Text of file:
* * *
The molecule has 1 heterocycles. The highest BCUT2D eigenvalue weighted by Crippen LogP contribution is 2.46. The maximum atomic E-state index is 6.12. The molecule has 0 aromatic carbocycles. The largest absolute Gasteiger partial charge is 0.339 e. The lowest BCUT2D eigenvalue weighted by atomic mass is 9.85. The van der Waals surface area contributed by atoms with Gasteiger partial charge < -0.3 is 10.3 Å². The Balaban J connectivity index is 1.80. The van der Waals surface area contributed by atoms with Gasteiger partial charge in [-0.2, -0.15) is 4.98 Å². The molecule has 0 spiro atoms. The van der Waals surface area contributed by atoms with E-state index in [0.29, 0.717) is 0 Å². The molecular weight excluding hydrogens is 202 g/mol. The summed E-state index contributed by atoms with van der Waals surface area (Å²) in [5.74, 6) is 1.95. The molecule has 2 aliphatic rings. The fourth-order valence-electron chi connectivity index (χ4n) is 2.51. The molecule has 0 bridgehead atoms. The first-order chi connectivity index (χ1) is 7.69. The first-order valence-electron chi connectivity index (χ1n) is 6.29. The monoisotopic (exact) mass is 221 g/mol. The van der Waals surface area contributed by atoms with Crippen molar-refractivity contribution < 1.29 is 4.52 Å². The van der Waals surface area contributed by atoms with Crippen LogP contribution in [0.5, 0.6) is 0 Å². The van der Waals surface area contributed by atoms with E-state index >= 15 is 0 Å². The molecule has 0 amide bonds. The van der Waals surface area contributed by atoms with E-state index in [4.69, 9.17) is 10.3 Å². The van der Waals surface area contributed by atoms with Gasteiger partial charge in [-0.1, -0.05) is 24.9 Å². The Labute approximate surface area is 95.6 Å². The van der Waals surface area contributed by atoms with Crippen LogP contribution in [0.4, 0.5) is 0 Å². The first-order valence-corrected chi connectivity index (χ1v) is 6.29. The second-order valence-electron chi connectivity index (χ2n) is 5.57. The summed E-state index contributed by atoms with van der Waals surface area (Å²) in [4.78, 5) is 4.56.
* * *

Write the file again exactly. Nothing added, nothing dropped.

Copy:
The molecule has 1 heterocycles. The highest BCUT2D eigenvalue weighted by Crippen LogP contribution is 2.46. The maximum atomic E-state index is 6.12. The molecule has 0 aromatic carbocycles. The largest absolute Gasteiger partial charge is 0.339 e. The lowest BCUT2D eigenvalue weighted by atomic mass is 9.85. The van der Waals surface area contributed by atoms with Gasteiger partial charge < -0.3 is 10.3 Å². The Balaban J connectivity index is 1.80. The van der Waals surface area contributed by atoms with Gasteiger partial charge in [-0.2, -0.15) is 4.98 Å². The molecule has 0 spiro atoms. The van der Waals surface area contributed by atoms with E-state index in [0.29, 0.717) is 0 Å². The molecular weight excluding hydrogens is 202 g/mol. The summed E-state index contributed by atoms with van der Waals surface area (Å²) in [5.74, 6) is 1.95. The molecule has 2 aliphatic rings. The fourth-order valence-electron chi connectivity index (χ4n) is 2.51. The molecule has 0 bridgehead atoms. The first-order chi connectivity index (χ1) is 7.69. The first-order valence-electron chi connectivity index (χ1n) is 6.29. The monoisotopic (exact) mass is 221 g/mol. The van der Waals surface area contributed by atoms with Crippen molar-refractivity contribution < 1.29 is 4.52 Å². The van der Waals surface area contributed by atoms with Crippen LogP contribution in [0.5, 0.6) is 0 Å². The van der Waals surface area contributed by atoms with E-state index >= 15 is 0 Å². The molecule has 0 amide bonds. The van der Waals surface area contributed by atoms with E-state index in [4.69, 9.17) is 10.3 Å². The van der Waals surface area contributed by atoms with Gasteiger partial charge in [-0.1, -0.05) is 24.9 Å². The Labute approximate surface area is 95.6 Å². The van der Waals surface area contributed by atoms with Crippen LogP contribution in [0.4, 0.5) is 0 Å². The first-order valence-corrected chi connectivity index (χ1v) is 6.29. The second-order valence-electron chi connectivity index (χ2n) is 5.57. The summed E-state index contributed by atoms with van der Waals surface area (Å²) in [4.78, 5) is 4.56.